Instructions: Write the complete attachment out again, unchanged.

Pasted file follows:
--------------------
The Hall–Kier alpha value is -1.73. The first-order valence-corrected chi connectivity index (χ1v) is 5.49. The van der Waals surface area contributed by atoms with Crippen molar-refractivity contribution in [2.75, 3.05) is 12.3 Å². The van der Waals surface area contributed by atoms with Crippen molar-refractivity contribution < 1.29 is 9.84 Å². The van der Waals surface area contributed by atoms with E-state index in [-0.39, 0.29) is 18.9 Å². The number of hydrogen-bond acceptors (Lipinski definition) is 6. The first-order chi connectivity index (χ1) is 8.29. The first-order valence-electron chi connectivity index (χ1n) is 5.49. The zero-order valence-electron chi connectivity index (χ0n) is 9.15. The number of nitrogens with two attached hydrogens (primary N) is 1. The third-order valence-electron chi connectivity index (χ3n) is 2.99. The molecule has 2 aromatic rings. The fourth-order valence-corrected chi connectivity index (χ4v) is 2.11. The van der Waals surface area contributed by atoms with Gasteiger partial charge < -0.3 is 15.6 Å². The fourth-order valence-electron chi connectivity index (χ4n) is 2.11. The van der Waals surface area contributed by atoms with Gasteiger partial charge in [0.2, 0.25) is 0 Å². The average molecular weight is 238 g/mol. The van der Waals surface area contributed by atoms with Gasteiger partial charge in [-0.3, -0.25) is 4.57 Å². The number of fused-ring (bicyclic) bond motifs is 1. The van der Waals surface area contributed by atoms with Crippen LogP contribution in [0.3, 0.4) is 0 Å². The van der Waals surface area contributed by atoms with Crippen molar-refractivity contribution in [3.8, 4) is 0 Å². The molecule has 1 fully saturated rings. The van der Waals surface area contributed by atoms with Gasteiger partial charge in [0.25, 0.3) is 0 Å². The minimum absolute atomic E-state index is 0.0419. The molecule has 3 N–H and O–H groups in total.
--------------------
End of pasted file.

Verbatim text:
The Hall–Kier alpha value is -1.73. The first-order valence-corrected chi connectivity index (χ1v) is 5.49. The van der Waals surface area contributed by atoms with Crippen molar-refractivity contribution in [2.75, 3.05) is 12.3 Å². The van der Waals surface area contributed by atoms with Crippen molar-refractivity contribution < 1.29 is 9.84 Å². The van der Waals surface area contributed by atoms with E-state index in [-0.39, 0.29) is 18.9 Å². The number of hydrogen-bond acceptors (Lipinski definition) is 6. The first-order chi connectivity index (χ1) is 8.29. The first-order valence-electron chi connectivity index (χ1n) is 5.49. The zero-order valence-electron chi connectivity index (χ0n) is 9.15. The number of nitrogens with two attached hydrogens (primary N) is 1. The third-order valence-electron chi connectivity index (χ3n) is 2.99. The molecule has 2 aromatic rings. The fourth-order valence-corrected chi connectivity index (χ4v) is 2.11. The van der Waals surface area contributed by atoms with Gasteiger partial charge < -0.3 is 15.6 Å². The fourth-order valence-electron chi connectivity index (χ4n) is 2.11. The van der Waals surface area contributed by atoms with Gasteiger partial charge in [0.2, 0.25) is 0 Å². The average molecular weight is 238 g/mol. The van der Waals surface area contributed by atoms with Gasteiger partial charge in [-0.3, -0.25) is 4.57 Å². The number of fused-ring (bicyclic) bond motifs is 1. The van der Waals surface area contributed by atoms with Crippen LogP contribution in [0.3, 0.4) is 0 Å². The van der Waals surface area contributed by atoms with Crippen molar-refractivity contribution in [3.8, 4) is 0 Å². The molecule has 1 fully saturated rings. The van der Waals surface area contributed by atoms with Gasteiger partial charge in [0.25, 0.3) is 0 Å². The minimum absolute atomic E-state index is 0.0419. The molecule has 3 N–H and O–H groups in total.